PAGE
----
Picking a comfortable driving position is obviously a very personal thing with a ton of variables. How tall are you? How long are your arms and legs? How long is your torso vs your legs? What is your car? How is the visibility out of the vehicle and what kind of safety systems does it have?
Seat position is one of those things that kind of gets short shrift in driver’s ed classes or when being taught to drive by friends or family. I mean, it’s just sitting in a car, right? Surely how to work the pedals and wheel, etc., is much more important? Well, ask any racer – any real racer – and they’ll tell you that how you sit in relation to your controls is critical and goes beyond just reaching everything. That’s why it’s rad that the fellas from Mighty Car Mods did ask a real racer to break down some of the most important aspects of seating position, and the video they made is wicked helpful.
Some of the most important takeaways from the video are that you need to give yourself some bend. You don’t want your arms or legs fully extended and locked at any time. This can lead to the force from an impact bypassing the steering wheel airbag and going straight into your joints, resulting in a predictably bad time. Also key is that if you have plenty of bend in your limbs, you can do things like turn the wheel a whole bunch without needing to let go of it, which is a plus on the track.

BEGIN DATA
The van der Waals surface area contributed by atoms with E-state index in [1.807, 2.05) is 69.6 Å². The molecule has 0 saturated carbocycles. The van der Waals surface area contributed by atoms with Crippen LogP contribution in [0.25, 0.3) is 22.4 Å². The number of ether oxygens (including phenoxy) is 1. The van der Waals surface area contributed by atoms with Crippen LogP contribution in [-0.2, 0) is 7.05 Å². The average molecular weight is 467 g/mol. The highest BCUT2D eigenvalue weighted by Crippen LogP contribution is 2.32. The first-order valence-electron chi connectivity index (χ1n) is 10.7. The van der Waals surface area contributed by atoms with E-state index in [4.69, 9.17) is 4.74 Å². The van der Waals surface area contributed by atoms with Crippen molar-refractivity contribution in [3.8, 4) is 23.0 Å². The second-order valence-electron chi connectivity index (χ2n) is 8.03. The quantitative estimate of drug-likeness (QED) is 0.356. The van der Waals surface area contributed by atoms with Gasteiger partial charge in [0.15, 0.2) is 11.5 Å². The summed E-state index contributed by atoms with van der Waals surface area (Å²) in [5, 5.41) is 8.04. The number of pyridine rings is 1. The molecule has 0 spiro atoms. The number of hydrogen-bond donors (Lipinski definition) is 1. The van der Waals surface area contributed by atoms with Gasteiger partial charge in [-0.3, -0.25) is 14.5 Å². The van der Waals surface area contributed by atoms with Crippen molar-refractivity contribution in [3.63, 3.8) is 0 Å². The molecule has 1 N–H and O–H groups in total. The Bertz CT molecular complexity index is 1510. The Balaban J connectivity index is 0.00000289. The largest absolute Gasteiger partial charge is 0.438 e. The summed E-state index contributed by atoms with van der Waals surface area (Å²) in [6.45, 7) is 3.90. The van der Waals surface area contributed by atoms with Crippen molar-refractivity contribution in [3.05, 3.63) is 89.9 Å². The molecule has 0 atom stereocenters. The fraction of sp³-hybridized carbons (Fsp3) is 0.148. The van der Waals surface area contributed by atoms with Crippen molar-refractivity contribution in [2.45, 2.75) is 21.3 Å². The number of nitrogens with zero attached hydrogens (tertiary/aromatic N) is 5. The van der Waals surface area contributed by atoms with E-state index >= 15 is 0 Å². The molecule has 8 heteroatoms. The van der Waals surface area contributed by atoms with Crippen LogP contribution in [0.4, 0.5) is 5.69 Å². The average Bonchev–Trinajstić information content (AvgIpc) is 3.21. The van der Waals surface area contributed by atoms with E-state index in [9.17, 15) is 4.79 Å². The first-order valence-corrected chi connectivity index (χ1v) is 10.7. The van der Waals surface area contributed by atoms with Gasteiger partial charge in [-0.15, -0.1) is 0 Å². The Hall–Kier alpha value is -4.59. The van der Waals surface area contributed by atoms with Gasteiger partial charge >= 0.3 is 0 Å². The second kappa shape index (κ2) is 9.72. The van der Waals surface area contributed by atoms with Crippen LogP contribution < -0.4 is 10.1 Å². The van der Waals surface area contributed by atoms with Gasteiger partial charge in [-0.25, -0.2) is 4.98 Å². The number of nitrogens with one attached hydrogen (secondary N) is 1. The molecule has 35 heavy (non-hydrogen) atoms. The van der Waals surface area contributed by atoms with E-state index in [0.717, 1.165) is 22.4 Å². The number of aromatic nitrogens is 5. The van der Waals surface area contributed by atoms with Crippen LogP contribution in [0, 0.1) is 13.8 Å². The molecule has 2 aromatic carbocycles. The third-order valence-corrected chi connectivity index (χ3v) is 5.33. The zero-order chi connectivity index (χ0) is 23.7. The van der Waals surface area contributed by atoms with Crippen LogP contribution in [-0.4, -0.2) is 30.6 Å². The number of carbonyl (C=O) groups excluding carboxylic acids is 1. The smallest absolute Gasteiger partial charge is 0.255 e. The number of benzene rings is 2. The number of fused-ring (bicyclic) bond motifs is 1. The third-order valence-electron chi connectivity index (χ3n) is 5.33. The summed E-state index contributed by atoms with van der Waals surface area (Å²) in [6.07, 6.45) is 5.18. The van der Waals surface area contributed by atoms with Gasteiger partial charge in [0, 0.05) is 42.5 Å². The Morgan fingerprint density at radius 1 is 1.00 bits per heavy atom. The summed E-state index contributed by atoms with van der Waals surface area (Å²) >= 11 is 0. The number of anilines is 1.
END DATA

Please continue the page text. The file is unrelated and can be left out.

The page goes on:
Also key is keeping your hands level with your shoulders when they’re at 9 o’clock and 3 o’clock on the wheel. This means having the steering wheel as high up as is feasible for your body type. This ties in with getting as low as you can in the car. If you’re tall, this can be a problem; otherwise, ratchet your height-adjustable seat to suit. If you don’t have height adjustment, then, as the great Flava Flav once said, “I can’t do nothin’ for you, man.” Next, try and get your seat back as vertical as possible; this improves your leverage on the controls and makes it easier to brace yourself in the seat during high-g maneuvers or emergency stops.
Go out to your car, check your position, and see if (once it gets over feeling weird) a new position more closely following these guidelines isn’t ultimately more comfortable and offers better control.